A cross-sectional study of bovine tuberculosis in selected dairy farms in Ethiopia
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Journal of Applied Research in Veterinary Medicine;1(4): 253â€“258
Permanent link to this item: http://hdl.handle.net/10568/32986
Internet URL: http://www.jarvm.com/articles/Vol1Iss4/Tibbo.htm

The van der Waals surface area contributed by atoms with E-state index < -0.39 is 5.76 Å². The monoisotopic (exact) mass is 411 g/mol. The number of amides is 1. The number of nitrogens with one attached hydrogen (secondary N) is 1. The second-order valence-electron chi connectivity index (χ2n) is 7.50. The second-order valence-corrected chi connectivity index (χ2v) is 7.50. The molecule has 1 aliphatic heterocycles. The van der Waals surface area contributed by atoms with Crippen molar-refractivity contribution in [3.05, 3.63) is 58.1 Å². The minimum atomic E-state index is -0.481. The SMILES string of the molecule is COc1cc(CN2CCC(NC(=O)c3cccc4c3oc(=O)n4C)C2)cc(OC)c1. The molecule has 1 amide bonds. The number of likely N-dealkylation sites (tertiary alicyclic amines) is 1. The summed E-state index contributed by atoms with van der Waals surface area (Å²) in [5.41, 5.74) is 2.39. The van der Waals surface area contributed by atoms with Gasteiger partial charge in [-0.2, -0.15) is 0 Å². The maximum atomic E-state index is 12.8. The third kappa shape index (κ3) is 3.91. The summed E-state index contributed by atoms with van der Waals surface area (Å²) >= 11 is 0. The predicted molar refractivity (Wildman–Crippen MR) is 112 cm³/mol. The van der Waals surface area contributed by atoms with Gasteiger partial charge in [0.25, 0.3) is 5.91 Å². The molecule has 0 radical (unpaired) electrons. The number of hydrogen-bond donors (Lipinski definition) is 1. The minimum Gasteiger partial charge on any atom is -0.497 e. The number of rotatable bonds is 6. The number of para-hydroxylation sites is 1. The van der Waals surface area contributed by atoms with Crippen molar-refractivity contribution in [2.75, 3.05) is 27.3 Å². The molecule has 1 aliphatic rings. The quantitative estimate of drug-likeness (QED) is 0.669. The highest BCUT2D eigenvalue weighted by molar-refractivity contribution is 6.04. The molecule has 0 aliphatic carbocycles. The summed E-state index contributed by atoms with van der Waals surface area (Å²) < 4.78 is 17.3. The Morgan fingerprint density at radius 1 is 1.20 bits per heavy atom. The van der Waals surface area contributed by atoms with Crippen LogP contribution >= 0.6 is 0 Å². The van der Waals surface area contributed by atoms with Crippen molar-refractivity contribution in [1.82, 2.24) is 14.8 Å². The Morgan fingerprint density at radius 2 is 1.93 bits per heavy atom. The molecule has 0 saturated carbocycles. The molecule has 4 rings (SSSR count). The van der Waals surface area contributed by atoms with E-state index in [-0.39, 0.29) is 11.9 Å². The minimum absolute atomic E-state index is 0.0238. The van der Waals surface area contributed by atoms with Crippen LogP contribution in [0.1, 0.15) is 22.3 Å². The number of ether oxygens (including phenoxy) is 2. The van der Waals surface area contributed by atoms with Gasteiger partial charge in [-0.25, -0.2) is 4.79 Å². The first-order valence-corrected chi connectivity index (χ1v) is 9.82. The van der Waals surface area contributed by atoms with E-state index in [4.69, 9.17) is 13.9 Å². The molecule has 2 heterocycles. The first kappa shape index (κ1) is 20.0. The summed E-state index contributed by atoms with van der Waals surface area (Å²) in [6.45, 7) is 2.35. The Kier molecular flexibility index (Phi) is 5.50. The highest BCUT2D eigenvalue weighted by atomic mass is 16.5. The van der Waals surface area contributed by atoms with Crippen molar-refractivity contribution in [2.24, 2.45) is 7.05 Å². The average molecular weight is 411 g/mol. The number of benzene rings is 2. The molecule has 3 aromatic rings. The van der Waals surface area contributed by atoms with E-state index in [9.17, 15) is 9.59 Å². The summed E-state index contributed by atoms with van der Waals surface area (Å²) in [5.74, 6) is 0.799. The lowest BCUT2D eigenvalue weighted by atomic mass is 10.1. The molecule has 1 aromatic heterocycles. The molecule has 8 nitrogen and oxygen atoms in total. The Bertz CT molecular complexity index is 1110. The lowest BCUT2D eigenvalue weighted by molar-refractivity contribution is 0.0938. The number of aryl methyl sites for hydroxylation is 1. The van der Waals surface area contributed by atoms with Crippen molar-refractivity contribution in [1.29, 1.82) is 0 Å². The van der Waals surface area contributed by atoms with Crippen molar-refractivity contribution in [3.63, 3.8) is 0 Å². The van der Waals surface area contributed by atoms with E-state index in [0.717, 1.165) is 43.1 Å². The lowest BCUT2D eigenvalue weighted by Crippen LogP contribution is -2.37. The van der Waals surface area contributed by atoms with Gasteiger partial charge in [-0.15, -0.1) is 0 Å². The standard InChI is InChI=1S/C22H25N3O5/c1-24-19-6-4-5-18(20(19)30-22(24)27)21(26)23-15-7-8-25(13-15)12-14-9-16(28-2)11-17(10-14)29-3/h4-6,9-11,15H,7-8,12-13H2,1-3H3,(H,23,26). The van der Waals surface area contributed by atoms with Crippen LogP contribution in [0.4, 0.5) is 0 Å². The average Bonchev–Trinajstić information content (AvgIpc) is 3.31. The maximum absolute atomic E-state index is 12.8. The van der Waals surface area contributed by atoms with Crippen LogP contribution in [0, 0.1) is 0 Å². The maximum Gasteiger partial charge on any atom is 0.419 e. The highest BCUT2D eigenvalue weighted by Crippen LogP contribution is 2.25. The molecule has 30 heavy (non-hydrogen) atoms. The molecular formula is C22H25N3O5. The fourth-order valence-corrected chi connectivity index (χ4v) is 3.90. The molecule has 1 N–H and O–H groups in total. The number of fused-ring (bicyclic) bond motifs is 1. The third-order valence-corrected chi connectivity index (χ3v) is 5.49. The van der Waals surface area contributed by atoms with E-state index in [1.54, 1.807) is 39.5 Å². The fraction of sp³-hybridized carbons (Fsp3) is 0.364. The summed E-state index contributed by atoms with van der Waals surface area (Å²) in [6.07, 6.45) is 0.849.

A cross-sectional study to determine individual animal prevalence of bovine tuberculosis (BTB) was conducted on 1171 dairy cattle in 12 randomly selected dairy farms in Ethiopia between January 1999 and May 2001 using comparative intradermal tuberculin (CIT) test and bacteriologic study through milk culturing. An overall individual animal prevalence of 46.8% (548 of 1171 animals) and a herd prevalence of 91.7% (11 of 12 farms) were recorded in 12 dairy farms by the CIT test. There were significant (P <0.0001) differences in individual prevalence between farms and breeds (pure Holstein and their crosses with Zebu). There was positive correlation (r = 0.41) between herd size and prevalence of bovine tuberculosis. Furthermore, a negative linear association (R2 = 0.24) was found between mean score of management of the farm and prevalence, indicating that the prevalence of bovine tuberculosis could be improved by sanitary measures. Breed and management affected the prevalence of BTB (R2 = 0.30) as confounding variables. Mycobacterium bovis was isolated from the milk of 13.3% (4 of 30) reactor cows. The widespread occurrence of BTB in the study farms and isolation of M. bovis from the milk of reactor cows signify its economic importance and potential risk to public health. Generalization and improved use of milk pasteurization within all dairy subsectors is recommended, and this would affect the competitiveness of the dairy sector in Ethiopia.